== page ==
Once you end up in court defending against a claim of malpractice you will fully come to realize that litigation is expensive, time consuming and emotionally draining. If a lawsuit is filed against you as a real estate agent, you can easily find yourself spending tends of thousands of dollars, for example, defending a claim alleging that you failed to disclose certain facts about a house you were representing.
As a defendant you will also find yourself spending a significant amount of time preparing a defense, including meeting with lawyers, responding to discovery and participating in proceedings. Thankfully you have real estate professional liability insurance to pay for the cost to defend the suit.
Disclose and avoid hassles down the road
A professional sued for malpractice must endure the scrutiny that is given to the professional’s work, which can be a very difficult endeavor. We live in a very litigious society and litigation involving real estate agents is on the rise. However, most suits can be avoided if agents are cognizant of the law and their responsibilities under the expected standard of care.
A large number of lawsuits arise out of allegations that agents or parties failed to inspect property and/or disclose material defects. Many times failure to disclose lawsuits arose simply because the agent or seller did not want the deal to fall apart and determined that it was a small formality that wouldn’t matter that much.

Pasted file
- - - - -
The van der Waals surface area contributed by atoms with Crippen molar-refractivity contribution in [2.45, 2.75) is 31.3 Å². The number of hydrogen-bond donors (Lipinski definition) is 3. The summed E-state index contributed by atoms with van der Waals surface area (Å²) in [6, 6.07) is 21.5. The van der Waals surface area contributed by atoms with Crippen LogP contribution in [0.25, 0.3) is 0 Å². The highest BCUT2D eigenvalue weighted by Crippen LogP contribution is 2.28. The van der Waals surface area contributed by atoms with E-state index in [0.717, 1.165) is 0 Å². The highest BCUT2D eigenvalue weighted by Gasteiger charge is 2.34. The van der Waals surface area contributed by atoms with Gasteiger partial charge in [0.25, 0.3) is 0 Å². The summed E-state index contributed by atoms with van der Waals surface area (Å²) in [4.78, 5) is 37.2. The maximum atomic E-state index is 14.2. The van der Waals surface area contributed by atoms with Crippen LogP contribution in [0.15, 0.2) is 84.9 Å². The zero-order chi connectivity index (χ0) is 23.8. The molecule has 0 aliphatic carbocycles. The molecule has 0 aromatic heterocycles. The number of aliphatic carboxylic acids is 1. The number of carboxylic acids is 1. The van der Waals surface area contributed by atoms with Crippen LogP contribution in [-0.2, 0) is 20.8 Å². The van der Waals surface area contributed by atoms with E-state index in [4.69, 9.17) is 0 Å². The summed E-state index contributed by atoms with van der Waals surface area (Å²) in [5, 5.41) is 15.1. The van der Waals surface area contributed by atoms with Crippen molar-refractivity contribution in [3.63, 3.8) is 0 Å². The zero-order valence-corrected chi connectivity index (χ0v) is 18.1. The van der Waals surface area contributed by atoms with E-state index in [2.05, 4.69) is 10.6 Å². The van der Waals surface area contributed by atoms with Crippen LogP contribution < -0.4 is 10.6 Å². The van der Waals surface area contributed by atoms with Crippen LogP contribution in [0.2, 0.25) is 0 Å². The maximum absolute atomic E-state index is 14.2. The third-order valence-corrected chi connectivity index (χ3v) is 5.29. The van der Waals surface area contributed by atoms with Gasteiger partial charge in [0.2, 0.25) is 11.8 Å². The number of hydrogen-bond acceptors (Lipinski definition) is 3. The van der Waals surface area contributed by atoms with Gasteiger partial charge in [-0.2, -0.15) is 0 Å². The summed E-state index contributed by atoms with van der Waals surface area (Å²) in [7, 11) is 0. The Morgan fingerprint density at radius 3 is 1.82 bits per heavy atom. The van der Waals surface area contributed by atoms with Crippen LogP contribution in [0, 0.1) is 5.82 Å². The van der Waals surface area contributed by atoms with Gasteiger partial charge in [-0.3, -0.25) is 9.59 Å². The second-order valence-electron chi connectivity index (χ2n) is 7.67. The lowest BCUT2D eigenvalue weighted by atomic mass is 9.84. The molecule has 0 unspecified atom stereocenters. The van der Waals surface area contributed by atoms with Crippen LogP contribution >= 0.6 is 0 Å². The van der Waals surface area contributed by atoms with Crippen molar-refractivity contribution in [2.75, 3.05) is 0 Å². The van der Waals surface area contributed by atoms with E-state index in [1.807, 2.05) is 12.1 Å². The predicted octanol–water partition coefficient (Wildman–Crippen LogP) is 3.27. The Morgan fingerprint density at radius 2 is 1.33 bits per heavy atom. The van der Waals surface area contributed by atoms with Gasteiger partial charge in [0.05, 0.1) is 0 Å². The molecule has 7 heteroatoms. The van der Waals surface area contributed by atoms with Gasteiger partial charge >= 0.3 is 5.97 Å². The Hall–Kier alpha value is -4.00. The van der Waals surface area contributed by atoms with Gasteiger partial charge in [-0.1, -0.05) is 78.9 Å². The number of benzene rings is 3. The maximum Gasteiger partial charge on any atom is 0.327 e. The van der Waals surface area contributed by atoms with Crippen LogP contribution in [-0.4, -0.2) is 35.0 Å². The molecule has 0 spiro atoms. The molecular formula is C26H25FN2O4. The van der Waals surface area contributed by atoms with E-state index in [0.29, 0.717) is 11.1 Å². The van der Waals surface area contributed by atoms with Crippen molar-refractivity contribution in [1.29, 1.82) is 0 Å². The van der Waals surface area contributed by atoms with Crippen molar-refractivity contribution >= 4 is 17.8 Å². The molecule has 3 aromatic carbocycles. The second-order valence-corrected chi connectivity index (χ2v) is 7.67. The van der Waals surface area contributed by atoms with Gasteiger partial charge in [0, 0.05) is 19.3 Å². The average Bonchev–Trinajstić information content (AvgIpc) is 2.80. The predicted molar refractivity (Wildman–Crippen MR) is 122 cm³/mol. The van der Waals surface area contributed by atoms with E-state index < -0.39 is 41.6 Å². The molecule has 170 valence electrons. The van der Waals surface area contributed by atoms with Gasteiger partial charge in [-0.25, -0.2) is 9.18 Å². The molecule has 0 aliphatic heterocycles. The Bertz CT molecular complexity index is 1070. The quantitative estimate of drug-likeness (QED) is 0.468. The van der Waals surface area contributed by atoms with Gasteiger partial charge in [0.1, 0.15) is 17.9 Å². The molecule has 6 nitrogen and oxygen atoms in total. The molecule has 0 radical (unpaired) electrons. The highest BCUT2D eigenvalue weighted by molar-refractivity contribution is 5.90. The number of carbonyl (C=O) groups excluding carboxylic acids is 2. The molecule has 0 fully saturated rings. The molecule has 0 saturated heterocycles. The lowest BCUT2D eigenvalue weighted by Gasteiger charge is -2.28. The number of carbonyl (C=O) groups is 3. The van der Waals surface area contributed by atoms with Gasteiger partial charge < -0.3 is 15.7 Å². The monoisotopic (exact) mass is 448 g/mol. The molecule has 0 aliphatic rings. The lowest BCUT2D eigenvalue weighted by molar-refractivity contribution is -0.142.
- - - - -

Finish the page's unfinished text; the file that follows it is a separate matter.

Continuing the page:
However, the majority of the time the agent or seller was unaware that the material fact should have been disclosed. If an agent is concerned about losing a sale because of disclosure, or lack thereof, then by definition, that fact should be disclosed; a material fact is one that may likely affect the decision of the buyer in purchasing the property.
Listen, it will be less expensive to disclose the material fact than to end up being sued and defending yourself in court. Agents or parties should disclose all facts that may affect the value or desirability of the property, simple as that. Under absolutely no circumstances should agents hide a material fact from a buyer. Even a listing agent has an obligation of honesty and good faith toward the buyer, which includes the duty to disclose certain information.
When acting as an agent, remember to provide the same level of service to each of the clients you serve. Why take chances that could inevitably ruin you financially, as well as tarnish your reputation? If you do end up in court you’re going to need the protection of real estate professional liability insurance to provide you with the resources for an adequate defense.